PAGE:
2. Westfield Financial (WFD - Get Report) of Westfield, Mass., was trading below book value Tuesday, when shares closed at $8.04 or 0.97 times tangible book. The stock declined 10% during May through Tuesday's close, and had a dividend yield of 2.49% on a quarterly payout of 5 cents a share. Shares were flat year to date.
Westfield had total assets of $1.2 billion as of March 31 and loads of excess capital, with a total risk-based capital ratio of 38.41%. Rather than increase the dividend, the company has stuck with its policy of returning capital to shareholders via buybacks, announcing on Tuesday that its board of directors had approved a 10% buyback of 2.9 million common shares. The company is close to completing a previous buyback of 3.1 million shares that began in January 2008.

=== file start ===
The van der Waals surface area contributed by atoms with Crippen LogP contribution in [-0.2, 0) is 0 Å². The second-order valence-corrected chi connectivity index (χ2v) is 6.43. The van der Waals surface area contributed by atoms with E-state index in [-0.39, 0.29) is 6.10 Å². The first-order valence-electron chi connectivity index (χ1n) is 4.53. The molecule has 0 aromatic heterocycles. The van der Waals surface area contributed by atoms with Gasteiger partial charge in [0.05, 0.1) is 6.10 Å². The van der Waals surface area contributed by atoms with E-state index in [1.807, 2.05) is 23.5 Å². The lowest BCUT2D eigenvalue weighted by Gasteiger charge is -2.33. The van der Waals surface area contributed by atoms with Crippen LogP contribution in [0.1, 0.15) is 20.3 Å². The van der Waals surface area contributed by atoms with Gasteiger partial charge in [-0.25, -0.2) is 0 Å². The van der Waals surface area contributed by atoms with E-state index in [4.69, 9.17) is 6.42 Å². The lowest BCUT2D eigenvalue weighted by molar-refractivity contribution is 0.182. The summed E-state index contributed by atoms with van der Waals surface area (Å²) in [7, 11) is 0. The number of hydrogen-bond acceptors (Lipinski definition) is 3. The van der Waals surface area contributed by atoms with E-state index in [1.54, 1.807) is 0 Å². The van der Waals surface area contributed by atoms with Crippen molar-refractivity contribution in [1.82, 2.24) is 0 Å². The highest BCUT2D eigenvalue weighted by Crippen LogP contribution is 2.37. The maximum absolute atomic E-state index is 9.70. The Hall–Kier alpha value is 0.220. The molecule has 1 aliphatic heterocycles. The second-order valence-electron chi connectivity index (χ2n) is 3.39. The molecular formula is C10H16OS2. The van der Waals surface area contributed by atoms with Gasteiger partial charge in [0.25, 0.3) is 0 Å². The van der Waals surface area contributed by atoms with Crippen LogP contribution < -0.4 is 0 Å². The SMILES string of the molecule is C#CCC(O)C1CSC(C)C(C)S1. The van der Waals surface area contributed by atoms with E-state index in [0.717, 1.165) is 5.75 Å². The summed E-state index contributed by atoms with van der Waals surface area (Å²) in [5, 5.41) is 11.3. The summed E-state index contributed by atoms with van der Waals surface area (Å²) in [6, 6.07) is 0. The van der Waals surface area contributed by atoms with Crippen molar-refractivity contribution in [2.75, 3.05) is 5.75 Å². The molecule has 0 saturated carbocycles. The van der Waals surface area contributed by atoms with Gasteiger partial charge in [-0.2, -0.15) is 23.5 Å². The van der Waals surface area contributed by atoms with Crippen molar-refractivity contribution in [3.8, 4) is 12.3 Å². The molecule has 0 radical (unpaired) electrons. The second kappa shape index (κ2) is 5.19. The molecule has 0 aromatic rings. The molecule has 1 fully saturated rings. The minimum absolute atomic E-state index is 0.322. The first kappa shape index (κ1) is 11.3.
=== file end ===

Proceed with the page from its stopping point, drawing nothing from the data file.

The thrift holding company has remained profitable through the crisis, with minimal loan losses. Net income for the first quarter was $1.4 million, for an ROA of 0.45%. Earnings of 5 cents a share supported the dividend, with the high payout ratio not being a threat, because of Westfield's excess capital.Keefe Bruyette & Woods analyst Damon DelMonte has a market perform or hold rating on the shares, with a $10 12-month price target, which would be a healthy 24% gain from Tuesday's close. With the company in such solid shape, with strong asset quality and a significant buyback, Westfield is a compelling play.